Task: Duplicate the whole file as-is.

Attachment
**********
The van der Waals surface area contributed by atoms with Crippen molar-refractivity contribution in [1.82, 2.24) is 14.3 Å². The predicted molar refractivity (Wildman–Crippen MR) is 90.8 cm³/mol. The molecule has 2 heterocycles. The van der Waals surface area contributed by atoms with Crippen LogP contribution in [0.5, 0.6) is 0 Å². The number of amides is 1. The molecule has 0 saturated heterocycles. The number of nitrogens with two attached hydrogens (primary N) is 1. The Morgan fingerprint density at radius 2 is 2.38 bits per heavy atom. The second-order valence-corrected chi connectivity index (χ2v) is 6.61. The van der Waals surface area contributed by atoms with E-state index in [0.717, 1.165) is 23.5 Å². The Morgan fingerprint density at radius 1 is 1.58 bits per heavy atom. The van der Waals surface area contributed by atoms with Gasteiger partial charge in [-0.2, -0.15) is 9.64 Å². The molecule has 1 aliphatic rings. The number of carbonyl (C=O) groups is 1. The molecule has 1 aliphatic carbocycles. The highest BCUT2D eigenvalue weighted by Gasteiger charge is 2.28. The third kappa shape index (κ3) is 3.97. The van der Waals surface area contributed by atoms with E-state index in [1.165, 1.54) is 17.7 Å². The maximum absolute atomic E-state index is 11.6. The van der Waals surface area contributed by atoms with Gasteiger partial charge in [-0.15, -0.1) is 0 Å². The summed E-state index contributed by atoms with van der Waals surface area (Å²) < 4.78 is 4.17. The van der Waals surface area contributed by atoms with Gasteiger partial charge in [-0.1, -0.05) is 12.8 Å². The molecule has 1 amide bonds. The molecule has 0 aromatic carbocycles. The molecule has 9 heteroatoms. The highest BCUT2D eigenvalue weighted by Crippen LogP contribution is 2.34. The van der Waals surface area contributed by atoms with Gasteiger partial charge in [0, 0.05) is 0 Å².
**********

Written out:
The van der Waals surface area contributed by atoms with Crippen molar-refractivity contribution in [1.82, 2.24) is 14.3 Å². The predicted molar refractivity (Wildman–Crippen MR) is 90.8 cm³/mol. The molecule has 2 heterocycles. The van der Waals surface area contributed by atoms with Crippen LogP contribution in [0.5, 0.6) is 0 Å². The number of amides is 1. The molecule has 0 saturated heterocycles. The number of nitrogens with two attached hydrogens (primary N) is 1. The Morgan fingerprint density at radius 2 is 2.38 bits per heavy atom. The second-order valence-corrected chi connectivity index (χ2v) is 6.61. The van der Waals surface area contributed by atoms with E-state index in [0.717, 1.165) is 23.5 Å². The Morgan fingerprint density at radius 1 is 1.58 bits per heavy atom. The van der Waals surface area contributed by atoms with Gasteiger partial charge in [-0.2, -0.15) is 9.64 Å². The molecule has 1 aliphatic rings. The number of carbonyl (C=O) groups is 1. The molecule has 1 aliphatic carbocycles. The highest BCUT2D eigenvalue weighted by Gasteiger charge is 2.28. The third kappa shape index (κ3) is 3.97. The van der Waals surface area contributed by atoms with E-state index in [1.165, 1.54) is 17.7 Å². The maximum absolute atomic E-state index is 11.6. The van der Waals surface area contributed by atoms with Gasteiger partial charge in [-0.15, -0.1) is 0 Å². The summed E-state index contributed by atoms with van der Waals surface area (Å²) < 4.78 is 4.17. The van der Waals surface area contributed by atoms with Gasteiger partial charge in [-0.1, -0.05) is 12.8 Å². The molecule has 1 amide bonds. The molecule has 0 aromatic carbocycles. The molecule has 9 heteroatoms. The highest BCUT2D eigenvalue weighted by Crippen LogP contribution is 2.34. The van der Waals surface area contributed by atoms with Gasteiger partial charge in [0, 0.05) is 0 Å².